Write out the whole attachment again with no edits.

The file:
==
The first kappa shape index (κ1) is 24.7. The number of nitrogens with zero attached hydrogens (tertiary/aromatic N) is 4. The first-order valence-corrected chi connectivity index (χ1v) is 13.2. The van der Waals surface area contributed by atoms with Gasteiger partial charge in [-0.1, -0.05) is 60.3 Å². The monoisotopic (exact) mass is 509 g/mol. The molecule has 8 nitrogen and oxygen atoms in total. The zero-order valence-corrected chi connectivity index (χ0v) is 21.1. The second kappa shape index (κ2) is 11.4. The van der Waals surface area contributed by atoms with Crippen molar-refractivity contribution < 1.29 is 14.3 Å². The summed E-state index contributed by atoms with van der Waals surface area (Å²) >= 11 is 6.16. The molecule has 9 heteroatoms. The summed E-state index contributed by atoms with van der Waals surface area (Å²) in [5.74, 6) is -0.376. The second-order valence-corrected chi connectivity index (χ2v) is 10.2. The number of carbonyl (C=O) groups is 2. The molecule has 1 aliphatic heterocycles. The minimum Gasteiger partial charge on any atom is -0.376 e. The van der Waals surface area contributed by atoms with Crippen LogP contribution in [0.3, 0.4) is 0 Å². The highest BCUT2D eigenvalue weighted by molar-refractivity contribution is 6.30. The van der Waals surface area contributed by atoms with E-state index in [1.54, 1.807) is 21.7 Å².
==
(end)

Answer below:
The first kappa shape index (κ1) is 24.7. The number of nitrogens with zero attached hydrogens (tertiary/aromatic N) is 4. The first-order valence-corrected chi connectivity index (χ1v) is 13.2. The van der Waals surface area contributed by atoms with Gasteiger partial charge in [-0.1, -0.05) is 60.3 Å². The monoisotopic (exact) mass is 509 g/mol. The molecule has 8 nitrogen and oxygen atoms in total. The zero-order valence-corrected chi connectivity index (χ0v) is 21.1. The second kappa shape index (κ2) is 11.4. The van der Waals surface area contributed by atoms with Crippen molar-refractivity contribution < 1.29 is 14.3 Å². The summed E-state index contributed by atoms with van der Waals surface area (Å²) >= 11 is 6.16. The molecule has 9 heteroatoms. The summed E-state index contributed by atoms with van der Waals surface area (Å²) in [5.74, 6) is -0.376. The second-order valence-corrected chi connectivity index (χ2v) is 10.2. The number of carbonyl (C=O) groups is 2. The molecule has 1 aliphatic heterocycles. The minimum Gasteiger partial charge on any atom is -0.376 e. The van der Waals surface area contributed by atoms with Crippen LogP contribution in [0.3, 0.4) is 0 Å². The highest BCUT2D eigenvalue weighted by molar-refractivity contribution is 6.30. The van der Waals surface area contributed by atoms with E-state index in [1.54, 1.807) is 21.7 Å².